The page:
These are the stocks posting the largest moves before the bell.Market Insiderread more
An oil processing facility at Abqaiq and the nearby Khurais oil field was attacked on Saturday.Marketsread more
"There is reason to believe that we know the culprit," Trump said in a post on Twitter.Politicsread more
An extended Saudi oil outage could push Brent crude prices north of $75 per barrel, Goldman Sachs warned clients.Marketsread more
As investors worry about oil supply, airline and cruise ship stocks are getting hit on Monday, while some energy stocks are shooting upward.Marketsread more
The trucking industry is worth hundreds of billions of dollars per year. Uber is going after this market with Uber Freight, an online platform that matches truckers with...Technologyread more
Brent crude surged by as much as 19.5% to reach $71.95 per barrel on Monday, the biggest intra-day jump since the Gulf War in 1991.Oilread more
U.S. stock futures are under pressure Monday as oil prices spike after Saturday's coordinated strikes on key Saudi oil interests.Marketsread more
In the past few weeks, the S&P 500 has waged a 6% rally, pulling within 1% of its late-July record high by Friday's close.Trading Nationread more
The strike, depending on its length, could easily cost GM hundreds of millions of dollars. The last time the union declared a strike at GM was in 2007.Autosread more
Saudi Aramco has 35-40 days of supply to meet contractual obligations, a source close to the matter told CNBC.Energyread more
"Every few weeks some old-timer or hot hand comes on air and yells 'fire' in the theater," the "Mad Money" host said. "I get it. Look, these statements about the market being too high roll off the tongue so easily. ... The bears sure were right today, right? They could be right again tomorrow. But that doesn't mean they could be right over the intermediate term, which is the term that I like to think about."
Cramer said that some fears, like those of the tensions between the United States and North Korea, are legitimate. But the slew of illegitimate worries about stocks being overvalued and on the verge of collapse need to be addressed, he said.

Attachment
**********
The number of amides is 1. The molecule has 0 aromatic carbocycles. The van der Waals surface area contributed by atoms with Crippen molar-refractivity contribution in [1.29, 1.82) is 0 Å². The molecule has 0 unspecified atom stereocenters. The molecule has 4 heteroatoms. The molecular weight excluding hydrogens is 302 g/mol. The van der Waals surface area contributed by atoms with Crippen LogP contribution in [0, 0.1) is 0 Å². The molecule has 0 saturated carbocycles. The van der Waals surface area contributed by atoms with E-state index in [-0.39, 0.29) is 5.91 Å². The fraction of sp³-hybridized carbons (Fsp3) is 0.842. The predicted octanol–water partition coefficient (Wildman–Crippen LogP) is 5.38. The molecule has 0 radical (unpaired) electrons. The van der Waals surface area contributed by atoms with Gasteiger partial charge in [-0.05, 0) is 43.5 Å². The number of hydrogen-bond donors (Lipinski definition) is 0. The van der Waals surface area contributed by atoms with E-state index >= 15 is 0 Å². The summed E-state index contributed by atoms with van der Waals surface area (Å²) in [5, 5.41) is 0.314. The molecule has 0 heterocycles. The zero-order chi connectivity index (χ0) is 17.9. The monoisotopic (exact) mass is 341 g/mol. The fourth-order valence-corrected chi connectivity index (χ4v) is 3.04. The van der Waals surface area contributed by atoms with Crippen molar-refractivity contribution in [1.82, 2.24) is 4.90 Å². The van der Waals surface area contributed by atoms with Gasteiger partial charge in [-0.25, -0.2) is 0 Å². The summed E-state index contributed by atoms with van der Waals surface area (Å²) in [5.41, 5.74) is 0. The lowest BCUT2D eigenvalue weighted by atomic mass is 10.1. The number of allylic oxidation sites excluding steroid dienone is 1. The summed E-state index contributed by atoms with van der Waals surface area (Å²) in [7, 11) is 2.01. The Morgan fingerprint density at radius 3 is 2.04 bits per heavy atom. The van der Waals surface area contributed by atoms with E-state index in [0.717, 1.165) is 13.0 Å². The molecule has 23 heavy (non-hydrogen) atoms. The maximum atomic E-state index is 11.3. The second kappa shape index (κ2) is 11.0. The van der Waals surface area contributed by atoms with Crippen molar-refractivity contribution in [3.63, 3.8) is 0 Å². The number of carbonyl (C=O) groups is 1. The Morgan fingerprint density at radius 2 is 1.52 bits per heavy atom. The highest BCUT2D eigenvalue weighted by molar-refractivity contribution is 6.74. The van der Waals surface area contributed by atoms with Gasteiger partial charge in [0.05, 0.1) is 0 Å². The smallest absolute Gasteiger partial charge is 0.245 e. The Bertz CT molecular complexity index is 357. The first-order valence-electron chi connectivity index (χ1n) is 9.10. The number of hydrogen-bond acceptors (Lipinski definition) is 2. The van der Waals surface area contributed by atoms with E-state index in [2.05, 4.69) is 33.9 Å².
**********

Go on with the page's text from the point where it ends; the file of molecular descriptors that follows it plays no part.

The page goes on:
First, Cramer acknowledged that some stocks are overvalued. Many of the big consumer products names sell at 20 times earnings, a costly price even for stocks with good dividends.
"But their dividends are often much higher than Treasurys and Treasurys give you no upside whatsoever, so what are you supposed to do? If you choose to hide in Treasurys while these stocks, I'm talking about Clorox, Procter & Gamble, frolicked higher, you've missed out a big run. Where I come from, you know what they call that? A mistake," Cramer said.
Some of the expanding technology sector is overvalued, too, but almost every facet of tech, whether it be biotech, semiconductors, or cloud, has taken a turn at being pricey, Cramer said.
Two years ago, Facebook traded at $98 a share. One year ago, it was at $126. As of market close on August 10, 2017, the stock was priced at $167 a share.
Amazon's run was even more dramatic. The stock was said to be expensive in 2015 at $478 a share, in 2016 at $790 and now, at $956 as of Thursday's close.
"Hey, maybe 'expensive' doesn't mean 'sell, sell, sell,'" Cramer said. "The most disciplined thing you could've done with these stocks was to stay long through all the jeremiads by the graybeards to get out of them. You had to tune out the sirens of skepticism who said they were dangerous."
And, to be frank, Cramer said he feels like an idiot having missed the monster runs of Apple, Amazon and others because his CNBC contract prevents him from investing in stocks.
The "Mad Money" host owns Treasurys instead, which might seem like a smart move to the bears, but has just made Cramer feel like he sat out on some of the market's greatest runs.
"I keep coming back to one major issue, even as I expect the market to go down [on Friday]. Almost every winning stock I've mentioned was overvalued, classically overvalued before its run," he said.
Cramer recalled to when Apple, at $93 a share, was possibly the most overvalued stock of all time.
"I can show you analyst after analyst who told you that stock was going to get crushed because earnings were going to be down in 2017," he said. "Oh yeah, that's right, the stock went to $160. But they were smart."
"Listen to yourself," he said. "Do your own work. But understand that it takes a ton of discipline and conviction to own a Facebook or an Amazon or an Apple through these runs, and you aren't an idiot if you do. You're smart. In fact, I have one word for you: congratulations."
Disclosure: Cramer's charitable trust owns shares in Facebook, Apple and Alphabet.